ETFs work similar to a mutual fund by investing in a basket of stocks and bonds, but unlike mutual funds they trade all day on an exchange the way stocks do. It is not unusual for the price of an ETF to go slightly above or below the net asset value of the stocks and bonds it invests in, but usually such differences are minor.
Their performance on that day showed that markets can act in unexpected ways when volatility hits, the report found.
One factor that may have contributed to the significant price drops among ETFs is related to the technical methods some brokers and advisers use to limit losses when stocks are falling. One tool, known as a sell order, leads investments to be sold after they fall below a certain price. But when stocks are falling rapidly, those investments can be sold for prices far below what investors intended, which could contribute to losses.
The report also found that because of the volatility, many stocks started trading late on the New York Stock Exchange that morning, even though they were already trading on other exchanges. With the delay, the S&P 500 index only registered a 5.2 percent drop in those early minutes, falling short of the 7 percent drop needed to freeze trading.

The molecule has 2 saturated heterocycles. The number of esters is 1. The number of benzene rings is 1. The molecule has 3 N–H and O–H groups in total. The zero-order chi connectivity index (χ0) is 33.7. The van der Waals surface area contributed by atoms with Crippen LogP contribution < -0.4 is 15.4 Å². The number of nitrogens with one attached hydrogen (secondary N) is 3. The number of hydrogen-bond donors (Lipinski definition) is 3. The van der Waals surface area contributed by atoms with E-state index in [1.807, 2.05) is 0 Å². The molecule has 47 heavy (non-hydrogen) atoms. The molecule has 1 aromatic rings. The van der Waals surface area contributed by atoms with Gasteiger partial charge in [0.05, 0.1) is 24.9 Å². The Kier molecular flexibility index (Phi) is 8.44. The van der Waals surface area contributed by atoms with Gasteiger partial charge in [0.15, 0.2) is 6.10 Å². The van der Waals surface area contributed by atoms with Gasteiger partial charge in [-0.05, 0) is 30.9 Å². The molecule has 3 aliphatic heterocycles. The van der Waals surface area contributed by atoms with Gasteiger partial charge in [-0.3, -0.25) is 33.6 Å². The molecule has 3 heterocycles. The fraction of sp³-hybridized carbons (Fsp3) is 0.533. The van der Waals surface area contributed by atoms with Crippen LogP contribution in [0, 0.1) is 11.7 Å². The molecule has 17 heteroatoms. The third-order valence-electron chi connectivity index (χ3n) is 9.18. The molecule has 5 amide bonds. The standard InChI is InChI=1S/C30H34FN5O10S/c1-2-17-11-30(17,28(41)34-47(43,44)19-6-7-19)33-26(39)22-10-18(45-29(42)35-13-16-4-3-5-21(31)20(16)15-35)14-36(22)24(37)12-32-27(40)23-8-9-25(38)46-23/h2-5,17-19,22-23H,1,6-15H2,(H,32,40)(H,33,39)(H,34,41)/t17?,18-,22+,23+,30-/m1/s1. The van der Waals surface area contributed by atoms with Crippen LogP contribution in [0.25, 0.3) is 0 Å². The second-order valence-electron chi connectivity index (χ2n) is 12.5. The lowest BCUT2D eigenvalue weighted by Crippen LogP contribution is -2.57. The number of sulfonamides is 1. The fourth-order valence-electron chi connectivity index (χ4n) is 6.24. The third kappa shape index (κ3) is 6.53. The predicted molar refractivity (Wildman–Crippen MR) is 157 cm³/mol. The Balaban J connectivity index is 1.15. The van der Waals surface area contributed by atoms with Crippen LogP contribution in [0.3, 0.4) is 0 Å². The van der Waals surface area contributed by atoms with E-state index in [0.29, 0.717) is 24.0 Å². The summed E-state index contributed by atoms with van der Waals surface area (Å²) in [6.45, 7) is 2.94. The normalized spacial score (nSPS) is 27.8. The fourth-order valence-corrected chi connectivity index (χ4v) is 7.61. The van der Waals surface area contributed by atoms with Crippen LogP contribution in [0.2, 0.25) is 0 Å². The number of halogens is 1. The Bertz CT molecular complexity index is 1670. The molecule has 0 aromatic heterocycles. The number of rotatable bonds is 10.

It’s possible that trading would’ve been frozen, limiting some of the volatility in stocks and ETFs, if the exchange had registered those market moves differently, said Joe Saluzzi, a partner at Themis Trading, a brokerage firm.
The types of funds studied in the report were traditional ETFs that invest directly in stocks and other securities, not the more complicated and riskier ETFs that use leverage or complex derivatives to track a market.
The Investment Company Institute, which represents mutual fund firms and ETF providers, said that the flash crash should draw attention to how exchanges cope with bouts of volatility. “As ICI has stated previously, those events are largely related to market structure and trading issues, not to the characteristics of ETFs,” ICI spokesman Mike McNamee said in a statement.